Dr Soania Mathur was 27 and expecting her first child when she was diagnosed with Young Onset Parkinson’s. Resigning as a medical practitioner, she is now dedicated to advocating Parkinson’s research and educating people with Parkinson’s on how to optimise their quality of life and the importance of clinical trial participation in the search for better treatments and a cure.

Dr. Soania Mathur, a physician diagnosed with Parkinson’s disease.

There are a few people that I’ve come across during my journey with Parkinson’s disease, people that you can see are visionary, whose dedication to the community is so selfless and passionate that you can’t help but be inspired by them. Tom Isaacs embodied those qualities. His insightful and impactful vision of patient involvement in identifying needs and urgently pursuing the discovery and development of better treatments and the search for a cure, will be a part of his legacy. His words will, I’m sure, continue to inspire the Parkinson’s community to continue work together to reach our common goal – a world without Parkinson’s.

Soania Mathur

Tom Isaacs, who co-founded Cure Parkinson’s and lived with Parkinson’s, saw himself and others with the condition as active participants in the search for better treatments and a cure. His core belief was that patients must be involved at every step of the way. Soania captures the essence of these principles and outlines four ways in which people with Parkinson’s can engage in the journey which will eventually relegate this condition to the history books.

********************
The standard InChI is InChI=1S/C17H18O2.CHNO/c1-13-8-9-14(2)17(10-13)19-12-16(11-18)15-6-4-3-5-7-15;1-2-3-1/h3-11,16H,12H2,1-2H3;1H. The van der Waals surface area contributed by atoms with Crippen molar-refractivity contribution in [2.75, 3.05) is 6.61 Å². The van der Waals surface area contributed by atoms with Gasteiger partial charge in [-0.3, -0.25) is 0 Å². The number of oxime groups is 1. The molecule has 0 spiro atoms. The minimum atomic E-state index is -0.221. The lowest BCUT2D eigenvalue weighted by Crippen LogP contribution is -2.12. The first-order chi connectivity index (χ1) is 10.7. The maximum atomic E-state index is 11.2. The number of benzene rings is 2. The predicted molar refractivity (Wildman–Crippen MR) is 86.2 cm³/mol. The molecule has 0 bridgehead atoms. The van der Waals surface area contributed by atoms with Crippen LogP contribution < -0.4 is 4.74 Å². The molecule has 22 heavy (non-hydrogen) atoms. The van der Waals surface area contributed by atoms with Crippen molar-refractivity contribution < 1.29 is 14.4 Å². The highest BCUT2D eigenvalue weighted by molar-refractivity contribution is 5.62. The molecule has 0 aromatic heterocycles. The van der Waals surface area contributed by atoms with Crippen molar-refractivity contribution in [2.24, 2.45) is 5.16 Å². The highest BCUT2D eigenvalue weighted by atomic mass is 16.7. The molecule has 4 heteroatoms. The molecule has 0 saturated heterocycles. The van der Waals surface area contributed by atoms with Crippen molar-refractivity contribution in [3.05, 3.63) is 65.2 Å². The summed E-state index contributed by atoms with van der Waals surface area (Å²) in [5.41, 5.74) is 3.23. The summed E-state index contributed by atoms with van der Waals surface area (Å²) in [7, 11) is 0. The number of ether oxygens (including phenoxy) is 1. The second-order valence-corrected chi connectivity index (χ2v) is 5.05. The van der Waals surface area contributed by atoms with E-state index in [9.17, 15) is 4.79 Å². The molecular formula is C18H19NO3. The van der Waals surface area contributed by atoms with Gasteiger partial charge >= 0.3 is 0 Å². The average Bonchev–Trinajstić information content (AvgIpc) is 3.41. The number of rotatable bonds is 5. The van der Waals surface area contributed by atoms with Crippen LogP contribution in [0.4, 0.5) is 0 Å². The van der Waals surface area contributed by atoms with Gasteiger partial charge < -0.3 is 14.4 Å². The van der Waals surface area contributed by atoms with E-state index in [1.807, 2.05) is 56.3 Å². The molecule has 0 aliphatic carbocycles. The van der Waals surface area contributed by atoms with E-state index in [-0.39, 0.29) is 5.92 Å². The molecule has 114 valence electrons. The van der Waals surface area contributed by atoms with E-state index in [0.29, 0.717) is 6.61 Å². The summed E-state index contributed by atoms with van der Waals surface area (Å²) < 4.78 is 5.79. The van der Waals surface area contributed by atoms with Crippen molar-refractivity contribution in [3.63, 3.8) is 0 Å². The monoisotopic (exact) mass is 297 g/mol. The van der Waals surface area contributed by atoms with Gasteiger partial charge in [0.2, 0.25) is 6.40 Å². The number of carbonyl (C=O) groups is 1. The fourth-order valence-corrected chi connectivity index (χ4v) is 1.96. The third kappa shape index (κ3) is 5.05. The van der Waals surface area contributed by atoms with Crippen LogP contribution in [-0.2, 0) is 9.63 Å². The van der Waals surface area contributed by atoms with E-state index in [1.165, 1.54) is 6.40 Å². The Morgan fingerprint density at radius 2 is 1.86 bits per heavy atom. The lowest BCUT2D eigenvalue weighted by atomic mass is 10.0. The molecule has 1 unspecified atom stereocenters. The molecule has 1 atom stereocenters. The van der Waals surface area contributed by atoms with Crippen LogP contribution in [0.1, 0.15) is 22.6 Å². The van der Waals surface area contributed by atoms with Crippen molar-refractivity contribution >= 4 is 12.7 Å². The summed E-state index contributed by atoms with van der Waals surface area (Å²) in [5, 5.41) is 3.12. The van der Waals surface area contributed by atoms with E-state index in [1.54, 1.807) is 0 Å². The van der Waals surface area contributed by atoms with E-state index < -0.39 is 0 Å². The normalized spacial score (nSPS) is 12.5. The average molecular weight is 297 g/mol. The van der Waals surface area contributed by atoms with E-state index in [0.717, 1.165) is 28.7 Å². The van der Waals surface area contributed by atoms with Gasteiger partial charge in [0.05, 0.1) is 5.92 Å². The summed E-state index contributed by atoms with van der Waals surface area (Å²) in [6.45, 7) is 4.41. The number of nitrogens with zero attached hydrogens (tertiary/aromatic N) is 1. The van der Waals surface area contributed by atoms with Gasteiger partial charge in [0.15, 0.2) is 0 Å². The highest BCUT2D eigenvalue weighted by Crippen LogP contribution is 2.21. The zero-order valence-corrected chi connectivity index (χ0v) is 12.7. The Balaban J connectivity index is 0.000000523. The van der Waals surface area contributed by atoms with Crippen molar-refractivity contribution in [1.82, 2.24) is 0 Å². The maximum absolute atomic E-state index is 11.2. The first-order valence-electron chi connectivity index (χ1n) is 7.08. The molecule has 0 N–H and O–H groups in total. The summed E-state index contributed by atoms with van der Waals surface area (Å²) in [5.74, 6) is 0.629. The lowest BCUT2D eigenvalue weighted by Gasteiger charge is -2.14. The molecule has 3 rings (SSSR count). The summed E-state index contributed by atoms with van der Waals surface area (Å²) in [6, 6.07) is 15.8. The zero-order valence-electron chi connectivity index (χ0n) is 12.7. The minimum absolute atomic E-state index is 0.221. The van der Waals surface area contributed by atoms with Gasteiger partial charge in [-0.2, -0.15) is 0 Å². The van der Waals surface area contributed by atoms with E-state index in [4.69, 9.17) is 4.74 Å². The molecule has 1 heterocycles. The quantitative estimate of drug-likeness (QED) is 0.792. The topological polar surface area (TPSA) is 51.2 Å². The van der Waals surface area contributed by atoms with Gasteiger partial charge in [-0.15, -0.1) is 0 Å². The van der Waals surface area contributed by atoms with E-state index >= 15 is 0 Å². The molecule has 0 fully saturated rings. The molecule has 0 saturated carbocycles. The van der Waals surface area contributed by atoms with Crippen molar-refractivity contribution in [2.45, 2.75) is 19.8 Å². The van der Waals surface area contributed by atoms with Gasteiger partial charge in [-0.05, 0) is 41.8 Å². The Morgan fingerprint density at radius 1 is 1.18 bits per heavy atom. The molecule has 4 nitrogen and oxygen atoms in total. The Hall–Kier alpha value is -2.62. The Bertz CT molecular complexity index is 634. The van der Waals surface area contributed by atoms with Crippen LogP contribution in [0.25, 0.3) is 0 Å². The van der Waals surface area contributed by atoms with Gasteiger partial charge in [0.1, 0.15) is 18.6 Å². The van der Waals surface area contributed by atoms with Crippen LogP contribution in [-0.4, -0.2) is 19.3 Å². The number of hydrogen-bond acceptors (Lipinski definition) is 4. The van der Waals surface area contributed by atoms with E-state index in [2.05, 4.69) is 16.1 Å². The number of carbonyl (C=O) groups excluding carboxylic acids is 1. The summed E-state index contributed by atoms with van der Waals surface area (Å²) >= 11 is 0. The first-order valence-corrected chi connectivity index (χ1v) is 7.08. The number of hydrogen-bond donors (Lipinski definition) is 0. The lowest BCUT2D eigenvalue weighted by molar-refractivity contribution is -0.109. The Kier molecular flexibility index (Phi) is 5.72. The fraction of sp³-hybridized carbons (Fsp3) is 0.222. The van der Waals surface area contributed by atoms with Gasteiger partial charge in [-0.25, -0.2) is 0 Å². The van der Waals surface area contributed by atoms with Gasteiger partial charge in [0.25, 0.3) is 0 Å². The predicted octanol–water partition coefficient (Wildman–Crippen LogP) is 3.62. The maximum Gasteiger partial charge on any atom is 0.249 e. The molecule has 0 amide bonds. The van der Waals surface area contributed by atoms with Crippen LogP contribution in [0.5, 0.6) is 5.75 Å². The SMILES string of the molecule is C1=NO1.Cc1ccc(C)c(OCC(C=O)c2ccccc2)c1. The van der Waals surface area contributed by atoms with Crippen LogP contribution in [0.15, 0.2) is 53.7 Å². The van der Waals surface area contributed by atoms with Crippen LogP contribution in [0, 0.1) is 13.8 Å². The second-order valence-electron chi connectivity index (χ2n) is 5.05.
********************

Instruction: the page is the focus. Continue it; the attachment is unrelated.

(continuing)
1. Patients as resources

It will not be possible to progress toward better treatments without fully understanding Parkinson’s. The best people to inform the scientific community about this are those living with the condition every day, experiencing the tremendous variability in symptoms which is so hard to capture and convey in a one shot clinical encounter. They represent the only source of this essential knowledge, and their testimony and voice are invaluable.

2. Patients as informed partners

It is essential for people with Parkinson’s to be truly well informed in order to engage actively with research, as they do in their clinical care. Clear communication between researchers and patients is essential, and the community must push for better communication of trial results, free of hype and jargon.

3. Patients as policy advocates

Although financial constraints are an obvious rate limiting step for research, Isaacs argued and Mathur reinforces that teamwork is actually the only thing that can actually create progress. People with Parkinson’s can become powerful advocates, help shape policy, leverage funds from third parties and engage philanthropists. Teamwork is key.

4. Patients as clinical trial ambassadors

It is in the best interests of people with Parkinson’s to be actively involved and collaborate in shaping clinical trials. They can convey the voice and priorities of the community to scientists. But they can also help trial efforts by dispelling myths around it within their community, sharing information about trial recruitment and actively engaging in speeding the long process from lab to pharmacy shelf, approximately half of which is taken up by trials. Mathur writes that about 85% of trials are delayed by recruitment difficulties and a shocking 30% fail to recruit a single subject. There is no time to spare or room for wasted effort.

We, as patients, represent an enormous and untapped opportunity to bring urgency (experience, focus, passion and feedback) to the delivery of the science and to become a significant resource in the quest for a cure. Without such participation, there is little hope that new products will truly meet the actual needs of the people they are made for, nor will they be delivered with the urgency that is required.